General George H. Thomas 1816-70
Commander 19 Oct.
1863 — ... Solid as a
rock at Mill
Springs, Murfreesboro, Hoover's Gap, Stevens' Gap, McLemore's Cove,
Chattanooga, 100 Days Campaign, Peachtree Creek, and Nashville.
At Mill Springs,
Chattanooga, and Nashville he was also a swift hammer.
he won every one of his engagements in the Civil War.
in the South, fought for the North. A man of the "angle," he was too
to get rid of, and a thorn in the side of generals turned politician.
did his homework, and left the road to his soldiers.
He was born
on 31 July 1816
in Southampton County, VA and died on 28 March 1870 in San Francisco. A
graduate of the U.S. Military Academy, West Point, NY in 1840, George
Thomas served in the Mexican War (1846-48) and as an artillery and
instructor at West Point. Despite his southern birth he remained loyal
to the Union when the Civil War broke out. In command of an independent
force in eastern Kentucky, Thomas defeated the Confederates under
on 19 Jan. 1862 at Mill Springs
the first important Union victory in the war, thus undermining the
western defense of the CSA general Albert Sydney Johnston. Thomas then
served under General Don Carlos Buell and
arrived too late at Shiloh
in order to participate in the second day of the battle. After the
Halleck put Thomas in command of Grant's Army of the Tennessee while
was apparently sidelined as second in command under Halleck with no
After the campaign, Thomas voluntarily returned to Grant his 4
divisions, perhaps in order to devote himself to his own division, or
simply to get rid of Grant's poorly disciplined troops and officers.
Later, when politically motivated complaints against Buell's lack of
against Bragg become more and more strident, Thomas was offered but
the chief command. At the battle of Perryville
Thomas was second in overall command but was assigned to Crittenden's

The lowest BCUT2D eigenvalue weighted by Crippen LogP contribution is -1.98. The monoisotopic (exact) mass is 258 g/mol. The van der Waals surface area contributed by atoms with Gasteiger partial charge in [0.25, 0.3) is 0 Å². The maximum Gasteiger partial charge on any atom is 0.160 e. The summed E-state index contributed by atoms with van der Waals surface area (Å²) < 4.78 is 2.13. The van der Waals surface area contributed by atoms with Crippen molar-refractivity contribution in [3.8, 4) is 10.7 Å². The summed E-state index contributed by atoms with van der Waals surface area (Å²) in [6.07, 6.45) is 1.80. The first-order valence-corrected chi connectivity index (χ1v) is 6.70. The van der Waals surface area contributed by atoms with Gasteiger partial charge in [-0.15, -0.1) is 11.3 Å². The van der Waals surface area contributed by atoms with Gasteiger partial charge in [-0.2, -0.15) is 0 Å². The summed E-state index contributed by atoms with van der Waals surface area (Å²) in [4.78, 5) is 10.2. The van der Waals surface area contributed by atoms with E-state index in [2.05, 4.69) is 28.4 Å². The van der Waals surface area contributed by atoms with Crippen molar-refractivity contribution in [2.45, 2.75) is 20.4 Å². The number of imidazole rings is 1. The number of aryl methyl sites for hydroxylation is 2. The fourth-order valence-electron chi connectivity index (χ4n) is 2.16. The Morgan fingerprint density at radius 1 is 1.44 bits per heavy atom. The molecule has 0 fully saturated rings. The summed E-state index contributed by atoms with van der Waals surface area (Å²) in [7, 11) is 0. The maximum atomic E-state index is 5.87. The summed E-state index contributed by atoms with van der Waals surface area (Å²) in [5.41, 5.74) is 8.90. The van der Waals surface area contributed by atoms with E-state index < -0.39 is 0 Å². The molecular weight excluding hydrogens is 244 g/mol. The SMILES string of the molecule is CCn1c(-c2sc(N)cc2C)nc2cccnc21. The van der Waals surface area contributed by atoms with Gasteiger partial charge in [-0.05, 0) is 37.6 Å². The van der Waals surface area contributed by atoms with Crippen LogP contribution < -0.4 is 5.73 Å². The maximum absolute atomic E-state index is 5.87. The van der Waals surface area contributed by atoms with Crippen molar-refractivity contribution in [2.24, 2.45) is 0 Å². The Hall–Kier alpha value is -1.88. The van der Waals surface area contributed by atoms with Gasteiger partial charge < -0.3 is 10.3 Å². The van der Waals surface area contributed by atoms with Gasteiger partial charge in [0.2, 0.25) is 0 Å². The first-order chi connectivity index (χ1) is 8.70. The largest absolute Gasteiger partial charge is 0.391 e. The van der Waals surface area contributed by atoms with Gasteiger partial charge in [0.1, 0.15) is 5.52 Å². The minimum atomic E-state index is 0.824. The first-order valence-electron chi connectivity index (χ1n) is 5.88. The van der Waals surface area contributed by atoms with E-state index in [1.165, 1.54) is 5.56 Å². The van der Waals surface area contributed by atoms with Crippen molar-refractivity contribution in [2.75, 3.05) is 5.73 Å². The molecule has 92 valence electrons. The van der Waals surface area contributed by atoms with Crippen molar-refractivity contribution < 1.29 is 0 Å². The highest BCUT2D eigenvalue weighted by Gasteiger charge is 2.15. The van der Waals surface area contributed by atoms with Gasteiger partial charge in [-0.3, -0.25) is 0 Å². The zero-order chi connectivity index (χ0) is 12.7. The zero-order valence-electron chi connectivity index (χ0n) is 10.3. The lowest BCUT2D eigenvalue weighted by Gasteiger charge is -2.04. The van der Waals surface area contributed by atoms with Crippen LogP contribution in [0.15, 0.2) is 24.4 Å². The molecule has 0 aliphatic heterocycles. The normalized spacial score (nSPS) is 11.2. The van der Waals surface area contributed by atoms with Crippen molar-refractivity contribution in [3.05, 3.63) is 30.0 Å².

corps which was not engaged in the brief evening battle. Bragg was
forced to withdraw into East
Tennessee, but Buell was faulted for lack of pursuit, and he was
by William S. Rosecrans. Under
Rosecrans Thomas was instrumental
in holding the center with his artillery at Murfreesboro
(Stones River), Tenn. on 31 Dec. 1862 and 2 Jan. 1863. Thomas was in
of the most important part of the maneuvering during the Tullahoma
Campaign on 22-29 June 1863 and of
the approach to Chattanooga. On 19-20 Sept. 1863, after two days of
battle along ChickamaugaCreek in Georgia 12 miles south of
Chattanooga, General Thomas
organized Union defenses after the collapse of the Union right wing and
withstood all afternoon long violent attacks on the left wing by the
Confederate army until the arrival of reserve units under Granger
an orderly withdrawal of Union troops back to Chattanooga. For this
Thomas was called the "Rock of Chickamauga" and later promoted to
general of the regular army (maintaining his rank of major general of
volunteers). Thomas succeeded Rosecrans in command of the Army of the
on 19 Oct. 1863. Thomas and his Army of the Cumberland played the
role in the great victory atChattanooga
on 23-25 Nov. 1863, thanks in large part also to Hooker's capture of Lookout Mountain (24
Nov. 1863) and breaking Bragg's left flank at Missionary Ridge (25
Nov. 1863). This battle opened the door to the deep South and
possible the subsequent capture of Atlanta
2 Sept. 1864 which helped assure Lincoln's reelection. Before Sherman's
march to the sea in the autumn of 1864, Thomas was ordered back to
to deal with the threat to Union communications by the Confederate
of General John B. Hood. Thomas had achieved his objective by
checking the enemy army at Franklin, Tenn. on 30 Nov. 1864, and finally
at Nashville, Tenn. on 15-16 Dec. 1864. At
that historic battle, Thomas inflicted on Hood the worst defeat
in the open field on either side during the war. It was also the only
Union victory of the war in which colored troops played a meaningful